Air chilling is the preferred method in many other countries. It is slower and less efficient, those chickens will cost more especially if they are organic. However there are many benefits. Once slaughtered, the chickens are cooled with cold air. They are individually hung and pass through a series of refrigerated chambers over a period of several hours. While they are still sprayed with a chlorine mist, they are not submerged in it. The slower chilling process is more effective at tenderizing and it means more natural chicken flavors and juices for you. The method creates far less wasted water and the individual chilling inhibits the spread of bacteria from chicken to chicken.
The information above from website “The Organic Authority”.
I’ve been trying to add more fermented foods to our diet and happened to have a jar of Korean fermented cabbage, called kimchi, in the fridge. This recipe is a lovely combination of flavors, take a look at the gorgeous chicken! It’s also essentially a one pan meal once you’ve prepared the spices and the kimchi butter, only one hour from the time you pop it into the oven to the time you are ready to eat. And, most of that time it is roasting away unattended, giving you time to toss a salad and sip a glass of wine with your family and/or friends.
Oven-Roasted Kimchi Chicken
- 6 tablespoons of unsalted butter, at room temperature
- 1/3 cup of kimchi plus 1 tablespoon of juice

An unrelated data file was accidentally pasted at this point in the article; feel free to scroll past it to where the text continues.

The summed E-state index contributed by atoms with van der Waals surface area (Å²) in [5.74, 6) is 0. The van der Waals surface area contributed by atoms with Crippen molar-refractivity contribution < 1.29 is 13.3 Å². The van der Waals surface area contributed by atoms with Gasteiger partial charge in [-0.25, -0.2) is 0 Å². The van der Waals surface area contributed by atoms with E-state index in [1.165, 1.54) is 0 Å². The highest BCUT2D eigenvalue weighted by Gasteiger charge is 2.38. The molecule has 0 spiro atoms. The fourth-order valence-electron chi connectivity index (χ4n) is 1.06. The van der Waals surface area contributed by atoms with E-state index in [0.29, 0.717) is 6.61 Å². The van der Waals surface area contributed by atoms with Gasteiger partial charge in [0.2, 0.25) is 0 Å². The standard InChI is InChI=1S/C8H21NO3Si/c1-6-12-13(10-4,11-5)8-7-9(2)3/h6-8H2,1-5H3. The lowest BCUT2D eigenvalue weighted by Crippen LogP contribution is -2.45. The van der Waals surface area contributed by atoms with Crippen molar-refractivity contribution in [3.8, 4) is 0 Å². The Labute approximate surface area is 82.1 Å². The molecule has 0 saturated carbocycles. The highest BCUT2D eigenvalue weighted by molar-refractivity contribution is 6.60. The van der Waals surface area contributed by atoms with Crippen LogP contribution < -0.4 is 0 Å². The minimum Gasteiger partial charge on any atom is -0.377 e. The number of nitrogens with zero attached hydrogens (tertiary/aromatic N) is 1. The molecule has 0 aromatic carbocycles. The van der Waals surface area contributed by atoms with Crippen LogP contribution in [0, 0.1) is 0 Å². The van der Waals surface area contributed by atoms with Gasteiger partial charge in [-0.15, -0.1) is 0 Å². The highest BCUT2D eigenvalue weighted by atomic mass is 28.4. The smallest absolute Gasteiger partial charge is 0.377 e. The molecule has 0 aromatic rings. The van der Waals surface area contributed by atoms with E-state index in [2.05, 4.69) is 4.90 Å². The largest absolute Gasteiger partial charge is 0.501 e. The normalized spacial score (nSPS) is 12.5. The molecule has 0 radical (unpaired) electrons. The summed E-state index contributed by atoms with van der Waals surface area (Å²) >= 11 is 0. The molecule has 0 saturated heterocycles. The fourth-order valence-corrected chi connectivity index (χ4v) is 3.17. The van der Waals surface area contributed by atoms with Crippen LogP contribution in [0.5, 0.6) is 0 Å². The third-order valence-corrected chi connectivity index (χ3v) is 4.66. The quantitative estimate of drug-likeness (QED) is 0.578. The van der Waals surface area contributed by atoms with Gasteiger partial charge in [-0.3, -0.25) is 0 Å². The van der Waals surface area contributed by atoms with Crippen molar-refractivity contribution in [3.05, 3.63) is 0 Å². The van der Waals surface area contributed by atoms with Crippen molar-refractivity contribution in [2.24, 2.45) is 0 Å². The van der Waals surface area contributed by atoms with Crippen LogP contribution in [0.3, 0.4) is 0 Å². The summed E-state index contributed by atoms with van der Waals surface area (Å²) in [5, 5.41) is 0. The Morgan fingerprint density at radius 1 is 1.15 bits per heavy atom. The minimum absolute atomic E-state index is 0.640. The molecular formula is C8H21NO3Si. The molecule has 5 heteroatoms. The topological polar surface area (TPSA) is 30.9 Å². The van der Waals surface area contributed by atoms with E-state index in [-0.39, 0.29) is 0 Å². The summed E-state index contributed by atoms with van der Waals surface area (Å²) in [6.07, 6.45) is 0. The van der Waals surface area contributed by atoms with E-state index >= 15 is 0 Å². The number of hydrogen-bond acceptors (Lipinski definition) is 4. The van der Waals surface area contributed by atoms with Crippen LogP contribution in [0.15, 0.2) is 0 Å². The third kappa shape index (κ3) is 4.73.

- 1/4 teaspoon kosher salt
- 2 tablespoons coriander seeds
- 1 teaspoon red pepper flakes
- 1 teaspoon of grated lemon zest
- 1/2 teaspoon black peppercorns
- 1/4 teaspoon of cumin seeds
- 4 teaspoons of kosher salt, more if needed
- 1 small chicken – (preferred organic and air chilled) cut down the back and backbone removed. Flatten chicken by removing the breast bone
- 1 pound fingerling potatoes
- Optional – 1/4 pound thick cut bacon, cut into 1-inch pieces (I didn’t use the bacon)
- 3 ears of corn, husked, cut crosswise into pieces
- First make the kimchi butter. Pulse the kimchi in a food processor until finely chopped, add the butter, scraping down the sides as needed until incorporated. Cover and store at room temperature. Chill if made ahead.
- Prepare the spice mixture. Grind the coriander seeds, red pepper flakes, lemon zest, black peppercorns, cumin seeds, and 4 teaspoons of salt in a spice mill or with a mortar and pestle until finely ground.
- Place chicken, skin side up, on a rimmed baking sheet or large plate. Season the chicken on both sides with 1/4 cup of the spice mixture. Chill, uncovered, for 3-8 hours.
- Put the potatoes into well salted cool water and bring to a boil. Cook 15-20 minutes until tender. Drain. You can prepare them as much as 5 hours ahead.
- When you are ready to cook the chicken, preheat your oven to its maximum setting, on mine that is 500 degrees F.
- Wrap a rimmed baking sheet with heavy duty foil.
- Place the chicken, skin side up, on the baking sheet. Place half the kimchi butter in small pieces over the chicken. Roast until browned but not completely cooked, 20-25 minutes.
- Arrange the potatoes, bacon (if using), and corn around the chicken, sprinkle all with the reserved spice blend.
- Roast until an instant read thermometer registers 160 degrees F, and the potatoes and corn are brown in spots. This will take 10-15 minutes.
- Transfer the chicken to a cutting board and let rest for at least 10 minutes.
- Transfer the potatoes and corn to a serving dish and toss with the remaining kimchi butter.
Corn and Potatoes with Kimchi butter
Recipe from Bon Appetit, October 2015.
I am taking this to share on Fiesta Friday #92. Come join the party hosted by Angie of the Novice Gardener. I am very excited that my post of Parmesan Oil was featured this week.